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17 December 2008

10 December 2008 was the 10th day of the sixth month of the 3rd year of Canadian national consciousness rising to invincibility, as indicated by the following press reports:

10 December 2008

The Canadian Economic Press - Canada's international indebtedness at 33-year low (10 December 2008) Canada's net international indebtedness fell to a 33-year low of C$58.4 billion at the end of the third quarter, as the value of foreign assets increased more than liabilities, Statistics Canada reported. International assets rose for a fourth straight quarter to C$1,343.3 billion, up 3.2% from Q2.

From the Statistics Canada report: . . . net foreign debt fell by C$13.1 billion to a 33-year low of C$58.4 billion in the third quarter. This represented 3.6% of Canada's gross domestic product, down from 4.4% in the previous quarter. . . . Direct investment abroad by Canadian firms rose by C$30.6 billion to C$593.7 billion in the third quarter, on the largest outflows by Canadian companies in four years. . . . Foreign direct investment in Canada rose by C$9.0 billion to C$525.7 billion in the third quarter . . . . With increases in outward direct investment dominating, Canada's net asset position on direct investment amounted to C$67.9 billion, the highest level since the first quarter of 2007.

The Globe and Mail - Spirit of philanthropy is thriving (10 December 2008) The corporate giving spirit is alive and well, according to a new report by Imagine Canada, a non-profit that promotes charitable donation. 'There has been a paradigm shift toward corporate contributions to charities as the era of big government declined,' says Michael Hall, Imagine Canada's vice-president of research and author of the report. The survey, conducted in late 2007 and early 2008, of 93 of Canada's largest companies found that 97 per cent made financial donations to charities and non-profits, with a median value of C$340,000. Half of the donor companies exceeded the standard of giving 1 per cent of pre-tax profits, as recommended by Imagine's 'Caring Company' programme.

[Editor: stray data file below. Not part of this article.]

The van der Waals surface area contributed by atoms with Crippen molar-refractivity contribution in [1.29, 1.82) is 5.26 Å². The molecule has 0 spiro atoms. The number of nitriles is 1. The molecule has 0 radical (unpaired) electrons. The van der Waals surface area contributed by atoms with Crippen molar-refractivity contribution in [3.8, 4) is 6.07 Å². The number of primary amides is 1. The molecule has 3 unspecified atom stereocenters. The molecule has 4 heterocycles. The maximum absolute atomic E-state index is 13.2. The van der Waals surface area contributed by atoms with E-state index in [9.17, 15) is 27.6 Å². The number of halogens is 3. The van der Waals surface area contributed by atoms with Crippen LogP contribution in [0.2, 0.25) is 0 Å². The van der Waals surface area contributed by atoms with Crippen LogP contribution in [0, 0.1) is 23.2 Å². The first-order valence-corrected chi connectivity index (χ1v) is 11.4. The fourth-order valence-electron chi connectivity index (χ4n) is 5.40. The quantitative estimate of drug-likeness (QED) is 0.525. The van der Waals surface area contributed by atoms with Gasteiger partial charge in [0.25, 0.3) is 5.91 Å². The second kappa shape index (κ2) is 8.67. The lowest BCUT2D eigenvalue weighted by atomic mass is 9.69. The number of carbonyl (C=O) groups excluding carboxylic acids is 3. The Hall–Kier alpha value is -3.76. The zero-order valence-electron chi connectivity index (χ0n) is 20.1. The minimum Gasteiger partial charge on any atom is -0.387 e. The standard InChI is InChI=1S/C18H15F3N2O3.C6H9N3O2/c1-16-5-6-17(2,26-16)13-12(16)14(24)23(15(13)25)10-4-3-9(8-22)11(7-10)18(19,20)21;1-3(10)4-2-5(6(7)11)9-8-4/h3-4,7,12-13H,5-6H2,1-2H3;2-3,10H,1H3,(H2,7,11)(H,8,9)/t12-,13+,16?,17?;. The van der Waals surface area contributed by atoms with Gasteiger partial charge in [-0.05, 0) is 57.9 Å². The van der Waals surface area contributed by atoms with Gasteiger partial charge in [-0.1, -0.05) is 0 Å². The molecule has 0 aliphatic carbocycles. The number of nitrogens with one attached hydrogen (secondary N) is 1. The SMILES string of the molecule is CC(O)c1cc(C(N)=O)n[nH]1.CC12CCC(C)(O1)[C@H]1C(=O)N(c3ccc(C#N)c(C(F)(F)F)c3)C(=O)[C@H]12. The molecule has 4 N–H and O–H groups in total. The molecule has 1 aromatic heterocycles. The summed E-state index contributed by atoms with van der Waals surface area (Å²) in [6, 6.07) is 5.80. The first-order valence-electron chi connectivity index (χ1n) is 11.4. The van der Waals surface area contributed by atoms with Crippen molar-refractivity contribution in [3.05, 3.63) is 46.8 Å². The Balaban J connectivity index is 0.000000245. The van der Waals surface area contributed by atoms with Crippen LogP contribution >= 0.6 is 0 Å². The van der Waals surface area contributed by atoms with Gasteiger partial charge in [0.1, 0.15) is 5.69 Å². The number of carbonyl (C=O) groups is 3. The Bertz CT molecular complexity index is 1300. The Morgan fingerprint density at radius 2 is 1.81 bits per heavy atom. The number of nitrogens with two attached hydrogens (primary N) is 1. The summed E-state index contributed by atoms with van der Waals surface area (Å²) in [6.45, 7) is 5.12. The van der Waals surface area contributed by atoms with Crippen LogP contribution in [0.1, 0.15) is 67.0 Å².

The Globe and Mail - Investor groups focus on bottom line to bring about change (10 December 2008) Shareholder involvement in 'corporate social responsibilities' (CSR) is gaining traction in Canada, say experts such as Jordan Berger, head of responsible investment at Mercer (Canada). Shareholders are increasingly using annual meetings, proxy materials, and old-fashioned public relations to nudge public companies into action over everything from environmental protection to employment practices. 'There is most definitely a rising tide of shareholder resolutions being filed,' says Myrna Khan, senior vice-president and general manager of Canadian Business for Social Responsibility in Vancouver. The not-for-profit advises businesses on how to bring their operations into line with CSR expectations. Today's push for social responsibility is based on the understanding that embracing high standards on the environment, employment, and other social issues reduces risk and ultimately leads to improved financial returns.